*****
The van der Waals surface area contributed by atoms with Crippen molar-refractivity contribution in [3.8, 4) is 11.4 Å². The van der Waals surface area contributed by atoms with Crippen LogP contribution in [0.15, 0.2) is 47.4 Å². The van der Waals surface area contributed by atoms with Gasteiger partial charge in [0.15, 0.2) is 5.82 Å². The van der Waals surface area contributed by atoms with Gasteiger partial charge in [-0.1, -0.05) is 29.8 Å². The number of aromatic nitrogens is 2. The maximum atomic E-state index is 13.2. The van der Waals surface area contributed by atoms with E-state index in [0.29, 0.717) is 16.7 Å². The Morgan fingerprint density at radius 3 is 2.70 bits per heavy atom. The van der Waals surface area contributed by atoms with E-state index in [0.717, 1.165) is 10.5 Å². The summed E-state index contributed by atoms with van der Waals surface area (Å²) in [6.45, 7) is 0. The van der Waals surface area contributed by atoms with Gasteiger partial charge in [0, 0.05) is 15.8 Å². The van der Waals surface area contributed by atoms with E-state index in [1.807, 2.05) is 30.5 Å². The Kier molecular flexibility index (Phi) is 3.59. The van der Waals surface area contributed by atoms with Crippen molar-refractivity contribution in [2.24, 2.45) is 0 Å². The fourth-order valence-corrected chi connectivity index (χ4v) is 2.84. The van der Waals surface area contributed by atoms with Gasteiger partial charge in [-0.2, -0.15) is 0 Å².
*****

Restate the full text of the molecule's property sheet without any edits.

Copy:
The van der Waals surface area contributed by atoms with Crippen molar-refractivity contribution in [3.8, 4) is 11.4 Å². The van der Waals surface area contributed by atoms with Crippen LogP contribution in [0.15, 0.2) is 47.4 Å². The van der Waals surface area contributed by atoms with Gasteiger partial charge in [0.15, 0.2) is 5.82 Å². The van der Waals surface area contributed by atoms with Gasteiger partial charge in [-0.1, -0.05) is 29.8 Å². The number of aromatic nitrogens is 2. The maximum atomic E-state index is 13.2. The van der Waals surface area contributed by atoms with E-state index in [0.29, 0.717) is 16.7 Å². The Morgan fingerprint density at radius 3 is 2.70 bits per heavy atom. The van der Waals surface area contributed by atoms with E-state index in [0.717, 1.165) is 10.5 Å². The summed E-state index contributed by atoms with van der Waals surface area (Å²) in [6.45, 7) is 0. The van der Waals surface area contributed by atoms with Gasteiger partial charge in [0, 0.05) is 15.8 Å². The van der Waals surface area contributed by atoms with E-state index in [1.807, 2.05) is 30.5 Å². The Kier molecular flexibility index (Phi) is 3.59. The van der Waals surface area contributed by atoms with Crippen molar-refractivity contribution in [2.24, 2.45) is 0 Å². The fourth-order valence-corrected chi connectivity index (χ4v) is 2.84. The van der Waals surface area contributed by atoms with Gasteiger partial charge in [-0.2, -0.15) is 0 Å².